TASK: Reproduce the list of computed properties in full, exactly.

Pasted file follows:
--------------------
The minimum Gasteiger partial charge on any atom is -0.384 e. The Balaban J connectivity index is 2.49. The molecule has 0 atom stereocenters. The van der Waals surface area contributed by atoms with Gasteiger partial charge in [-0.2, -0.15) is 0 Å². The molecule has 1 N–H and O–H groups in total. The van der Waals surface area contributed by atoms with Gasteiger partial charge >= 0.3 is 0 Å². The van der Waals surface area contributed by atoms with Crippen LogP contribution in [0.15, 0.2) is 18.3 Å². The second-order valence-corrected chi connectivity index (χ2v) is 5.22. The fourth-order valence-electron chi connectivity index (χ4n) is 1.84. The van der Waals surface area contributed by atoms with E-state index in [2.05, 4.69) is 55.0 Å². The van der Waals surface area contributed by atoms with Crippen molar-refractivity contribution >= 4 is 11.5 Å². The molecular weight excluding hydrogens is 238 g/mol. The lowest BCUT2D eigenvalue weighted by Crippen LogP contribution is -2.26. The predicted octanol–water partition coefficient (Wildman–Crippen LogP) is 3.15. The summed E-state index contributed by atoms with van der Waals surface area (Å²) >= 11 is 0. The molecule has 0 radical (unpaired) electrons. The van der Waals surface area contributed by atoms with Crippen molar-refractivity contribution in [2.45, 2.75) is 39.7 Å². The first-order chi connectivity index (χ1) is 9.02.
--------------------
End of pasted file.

The minimum Gasteiger partial charge on any atom is -0.384 e. The Balaban J connectivity index is 2.49. The molecule has 0 atom stereocenters. The van der Waals surface area contributed by atoms with Gasteiger partial charge in [-0.2, -0.15) is 0 Å². The molecule has 1 N–H and O–H groups in total. The van der Waals surface area contributed by atoms with Gasteiger partial charge >= 0.3 is 0 Å². The van der Waals surface area contributed by atoms with Crippen LogP contribution in [0.15, 0.2) is 18.3 Å². The second-order valence-corrected chi connectivity index (χ2v) is 5.22. The fourth-order valence-electron chi connectivity index (χ4n) is 1.84. The van der Waals surface area contributed by atoms with E-state index in [2.05, 4.69) is 55.0 Å². The van der Waals surface area contributed by atoms with Crippen molar-refractivity contribution >= 4 is 11.5 Å². The molecular weight excluding hydrogens is 238 g/mol. The lowest BCUT2D eigenvalue weighted by Crippen LogP contribution is -2.26. The predicted octanol–water partition coefficient (Wildman–Crippen LogP) is 3.15. The summed E-state index contributed by atoms with van der Waals surface area (Å²) >= 11 is 0. The molecule has 0 radical (unpaired) electrons. The van der Waals surface area contributed by atoms with Crippen molar-refractivity contribution in [2.45, 2.75) is 39.7 Å². The first-order chi connectivity index (χ1) is 9.02.